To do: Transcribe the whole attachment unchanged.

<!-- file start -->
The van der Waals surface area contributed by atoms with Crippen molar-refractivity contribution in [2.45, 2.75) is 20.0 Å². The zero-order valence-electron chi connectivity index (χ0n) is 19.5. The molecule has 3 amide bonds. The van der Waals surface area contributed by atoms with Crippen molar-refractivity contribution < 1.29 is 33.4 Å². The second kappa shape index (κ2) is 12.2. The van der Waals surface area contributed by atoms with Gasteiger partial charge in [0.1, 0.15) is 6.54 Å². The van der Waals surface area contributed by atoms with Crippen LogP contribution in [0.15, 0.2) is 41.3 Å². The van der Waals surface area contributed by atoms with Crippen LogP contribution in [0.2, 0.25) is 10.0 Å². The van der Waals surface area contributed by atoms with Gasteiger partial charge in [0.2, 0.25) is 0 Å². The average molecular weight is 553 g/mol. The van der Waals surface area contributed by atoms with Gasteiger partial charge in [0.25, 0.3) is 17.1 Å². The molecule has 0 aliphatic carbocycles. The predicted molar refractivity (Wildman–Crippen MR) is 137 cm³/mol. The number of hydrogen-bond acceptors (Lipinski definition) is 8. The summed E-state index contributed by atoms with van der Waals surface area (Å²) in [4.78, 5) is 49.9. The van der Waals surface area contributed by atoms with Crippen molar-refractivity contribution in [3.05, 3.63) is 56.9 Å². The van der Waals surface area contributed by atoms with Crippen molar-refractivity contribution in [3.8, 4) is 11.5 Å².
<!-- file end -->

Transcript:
The van der Waals surface area contributed by atoms with Crippen molar-refractivity contribution in [2.45, 2.75) is 20.0 Å². The zero-order valence-electron chi connectivity index (χ0n) is 19.5. The molecule has 3 amide bonds. The van der Waals surface area contributed by atoms with Crippen molar-refractivity contribution < 1.29 is 33.4 Å². The second kappa shape index (κ2) is 12.2. The van der Waals surface area contributed by atoms with Gasteiger partial charge in [0.1, 0.15) is 6.54 Å². The van der Waals surface area contributed by atoms with Crippen LogP contribution in [0.15, 0.2) is 41.3 Å². The van der Waals surface area contributed by atoms with Crippen LogP contribution in [0.2, 0.25) is 10.0 Å². The van der Waals surface area contributed by atoms with Gasteiger partial charge in [0.2, 0.25) is 0 Å². The average molecular weight is 553 g/mol. The van der Waals surface area contributed by atoms with Gasteiger partial charge in [0.25, 0.3) is 17.1 Å². The molecule has 0 aliphatic carbocycles. The predicted molar refractivity (Wildman–Crippen MR) is 137 cm³/mol. The number of hydrogen-bond acceptors (Lipinski definition) is 8. The summed E-state index contributed by atoms with van der Waals surface area (Å²) in [4.78, 5) is 49.9. The van der Waals surface area contributed by atoms with Crippen molar-refractivity contribution in [3.05, 3.63) is 56.9 Å². The van der Waals surface area contributed by atoms with Crippen molar-refractivity contribution in [3.8, 4) is 11.5 Å².